The future of risk management – Island of Ireland Forum panel debate

Published on Sun, 06/11/2022 - 21:07

The varied and changing career journeys of risk professionals was the topic of an afternoon panel at Airmic’s inaugural Island of Ireland Forum, moderated by Airmic board member Glenn Ellis (pictured).

The risk profession is a broad church bringing together many disciplines, roles and skill sets. A discussion at the Island of Ireland Forum held in Dublin on 25 October asked several panellists to share their own personal journeys and perspectives on navigating their professional futures.

The breadth of the profession and the many actors within insurance and risk transfer were evident in the career path described by Áine Burns, Insurance Placement Manager, Irish Water.

Her career spanned working for an insurance firm, a global reinsurance business, and a capital management business, providing her with broad experience of the many ways of placing and transferring risk, before she returned to Ireland to work as an insurance placement manager.

Her role involves “constantly changing” views of emerging and evolving risks, rather than an insurer’s perspective based around renewals, she emphasised.

“We work closely with the whole of the business to understand the risks, and then we work closely with our brokers and insurers to get the appropriate resolutions for the company, and also to make sure that we’re getting the broadest level of coverage at the most economical price,” Burns said.

The importance of knowing the business when managing an in-house insurance programme was underlined by Karen Ward, Senior Insurance Manager, Tarmac. While the risk or insurance function may sit within the finance team, this means getting out in the business and familiarising yourself with operational processes, before relating these to policies and gaps in coverage, she stressed.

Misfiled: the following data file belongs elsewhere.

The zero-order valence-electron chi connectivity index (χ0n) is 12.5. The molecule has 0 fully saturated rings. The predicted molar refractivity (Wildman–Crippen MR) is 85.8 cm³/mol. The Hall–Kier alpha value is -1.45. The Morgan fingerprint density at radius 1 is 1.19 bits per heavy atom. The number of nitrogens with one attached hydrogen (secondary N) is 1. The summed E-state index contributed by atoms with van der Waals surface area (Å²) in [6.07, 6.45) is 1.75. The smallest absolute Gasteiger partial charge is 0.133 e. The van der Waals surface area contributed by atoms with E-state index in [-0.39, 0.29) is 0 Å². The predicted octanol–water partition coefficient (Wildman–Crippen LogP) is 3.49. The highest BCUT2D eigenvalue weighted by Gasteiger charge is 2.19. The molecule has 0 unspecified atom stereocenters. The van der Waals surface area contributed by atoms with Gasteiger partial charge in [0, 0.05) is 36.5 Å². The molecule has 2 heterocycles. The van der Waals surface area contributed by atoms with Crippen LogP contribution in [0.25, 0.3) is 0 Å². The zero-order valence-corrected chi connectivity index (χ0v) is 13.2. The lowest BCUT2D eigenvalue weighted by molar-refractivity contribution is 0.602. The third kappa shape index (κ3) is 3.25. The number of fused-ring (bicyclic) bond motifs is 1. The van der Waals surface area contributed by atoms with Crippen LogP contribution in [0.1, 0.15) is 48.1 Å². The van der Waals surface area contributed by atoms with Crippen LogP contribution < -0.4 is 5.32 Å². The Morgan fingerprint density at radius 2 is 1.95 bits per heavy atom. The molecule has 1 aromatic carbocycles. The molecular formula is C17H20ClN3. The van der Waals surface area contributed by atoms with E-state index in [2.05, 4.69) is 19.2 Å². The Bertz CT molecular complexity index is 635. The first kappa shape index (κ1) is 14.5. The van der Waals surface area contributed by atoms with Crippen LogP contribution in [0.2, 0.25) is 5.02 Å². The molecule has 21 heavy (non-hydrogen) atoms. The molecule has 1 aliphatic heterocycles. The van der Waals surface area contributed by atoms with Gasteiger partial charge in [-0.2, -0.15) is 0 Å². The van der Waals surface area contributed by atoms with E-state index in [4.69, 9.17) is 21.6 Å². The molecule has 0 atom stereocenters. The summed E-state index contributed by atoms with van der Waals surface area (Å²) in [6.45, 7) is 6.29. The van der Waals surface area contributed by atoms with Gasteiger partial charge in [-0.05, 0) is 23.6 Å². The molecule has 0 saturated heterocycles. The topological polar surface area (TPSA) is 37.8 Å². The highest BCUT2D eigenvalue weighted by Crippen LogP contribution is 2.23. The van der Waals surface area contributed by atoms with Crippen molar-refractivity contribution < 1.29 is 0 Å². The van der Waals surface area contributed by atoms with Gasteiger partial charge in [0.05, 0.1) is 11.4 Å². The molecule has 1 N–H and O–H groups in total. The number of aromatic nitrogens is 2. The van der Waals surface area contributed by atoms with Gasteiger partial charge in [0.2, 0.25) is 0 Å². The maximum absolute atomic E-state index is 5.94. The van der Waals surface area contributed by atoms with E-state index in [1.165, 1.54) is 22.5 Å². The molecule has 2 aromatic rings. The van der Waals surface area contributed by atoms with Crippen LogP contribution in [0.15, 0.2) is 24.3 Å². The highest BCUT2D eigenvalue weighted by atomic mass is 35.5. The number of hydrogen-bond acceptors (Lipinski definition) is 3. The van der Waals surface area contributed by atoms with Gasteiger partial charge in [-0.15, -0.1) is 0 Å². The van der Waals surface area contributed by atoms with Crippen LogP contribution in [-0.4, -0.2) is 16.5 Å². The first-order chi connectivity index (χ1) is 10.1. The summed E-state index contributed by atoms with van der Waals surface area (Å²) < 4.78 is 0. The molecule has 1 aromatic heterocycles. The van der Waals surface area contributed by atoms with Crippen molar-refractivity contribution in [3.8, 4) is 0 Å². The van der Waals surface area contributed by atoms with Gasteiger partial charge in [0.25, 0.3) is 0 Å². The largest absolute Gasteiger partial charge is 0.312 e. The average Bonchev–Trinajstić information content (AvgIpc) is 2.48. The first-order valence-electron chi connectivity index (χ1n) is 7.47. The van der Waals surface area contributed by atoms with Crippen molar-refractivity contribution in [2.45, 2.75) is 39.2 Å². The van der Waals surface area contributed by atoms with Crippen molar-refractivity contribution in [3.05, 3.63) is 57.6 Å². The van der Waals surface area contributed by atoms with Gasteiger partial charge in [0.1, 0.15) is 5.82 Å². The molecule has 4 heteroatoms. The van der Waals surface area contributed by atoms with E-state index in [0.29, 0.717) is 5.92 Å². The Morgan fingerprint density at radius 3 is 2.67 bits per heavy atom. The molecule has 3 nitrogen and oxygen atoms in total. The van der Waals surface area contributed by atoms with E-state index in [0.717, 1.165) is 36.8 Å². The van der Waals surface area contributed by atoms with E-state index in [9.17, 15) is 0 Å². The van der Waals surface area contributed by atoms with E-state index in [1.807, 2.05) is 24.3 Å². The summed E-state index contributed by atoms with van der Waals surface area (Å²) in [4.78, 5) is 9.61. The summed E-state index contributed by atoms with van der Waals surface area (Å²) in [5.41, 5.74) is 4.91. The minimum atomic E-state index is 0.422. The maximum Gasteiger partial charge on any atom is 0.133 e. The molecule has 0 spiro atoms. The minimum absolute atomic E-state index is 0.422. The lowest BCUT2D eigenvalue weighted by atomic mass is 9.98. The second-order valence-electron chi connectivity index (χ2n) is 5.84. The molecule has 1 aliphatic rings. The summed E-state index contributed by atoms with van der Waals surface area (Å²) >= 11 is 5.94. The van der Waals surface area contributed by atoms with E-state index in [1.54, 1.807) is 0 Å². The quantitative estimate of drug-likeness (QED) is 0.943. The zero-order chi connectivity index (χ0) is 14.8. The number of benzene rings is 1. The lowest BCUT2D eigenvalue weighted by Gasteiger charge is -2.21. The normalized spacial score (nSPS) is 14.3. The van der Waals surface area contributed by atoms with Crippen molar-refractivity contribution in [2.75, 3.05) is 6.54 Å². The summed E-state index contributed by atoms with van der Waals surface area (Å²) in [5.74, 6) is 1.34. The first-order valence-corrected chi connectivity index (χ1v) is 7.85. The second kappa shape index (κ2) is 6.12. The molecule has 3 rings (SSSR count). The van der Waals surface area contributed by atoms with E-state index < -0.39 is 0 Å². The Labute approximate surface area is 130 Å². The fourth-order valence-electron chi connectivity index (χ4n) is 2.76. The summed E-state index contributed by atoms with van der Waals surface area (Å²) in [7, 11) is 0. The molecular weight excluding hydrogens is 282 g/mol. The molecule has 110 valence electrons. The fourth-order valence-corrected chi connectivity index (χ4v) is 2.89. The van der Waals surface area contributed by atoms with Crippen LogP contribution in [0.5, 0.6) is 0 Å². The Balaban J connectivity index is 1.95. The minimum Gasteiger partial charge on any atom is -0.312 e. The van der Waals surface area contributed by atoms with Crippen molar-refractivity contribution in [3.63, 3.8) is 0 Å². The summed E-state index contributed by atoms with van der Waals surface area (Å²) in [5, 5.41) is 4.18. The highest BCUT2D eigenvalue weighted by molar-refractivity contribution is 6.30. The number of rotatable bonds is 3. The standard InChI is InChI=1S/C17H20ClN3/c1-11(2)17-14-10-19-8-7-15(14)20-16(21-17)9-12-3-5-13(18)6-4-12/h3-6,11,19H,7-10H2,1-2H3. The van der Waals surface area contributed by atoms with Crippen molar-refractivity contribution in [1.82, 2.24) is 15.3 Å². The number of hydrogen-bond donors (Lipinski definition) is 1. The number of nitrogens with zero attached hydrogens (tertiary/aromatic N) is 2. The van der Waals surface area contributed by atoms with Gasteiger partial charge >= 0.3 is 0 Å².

“The foundations of achieving those targets sit out in the operational business, so you need to cast your net wider. Whether you’re in manufacturing, retail or construction, you need to physically go out into the business, go to sites, go to production lines,” she said.

“You’ll find equivalents of risk managers who don’t know they’re risk managers, doing the operational part of the business as safely as they can, doing risk management functions without realising they’re risk management,” Ward continued.

The benefits include greater buy-in from internal stakeholders into risk management initiatives, she suggested, as well as providing an insurance underwriter with a better view of risk, allowing them to raise their ‘worst case’ estimates, based on claims values and business turnover at risk, crucial inputs factors in calculating premium levels.

“What you need to do is be more than a proposal form. You need to bring the business to life, demonstrate how you evaluated and mitigated your risk, demonstrate how you applied risk transfer, and then only pay for the risk that is truly borne by the insurers,” Ward added.

Airmic CEO Julia Graham noted a positive trend of risk management and insurance professionals working more closely together, and depending on their circumstances, some instances of managing both areas of responsibility.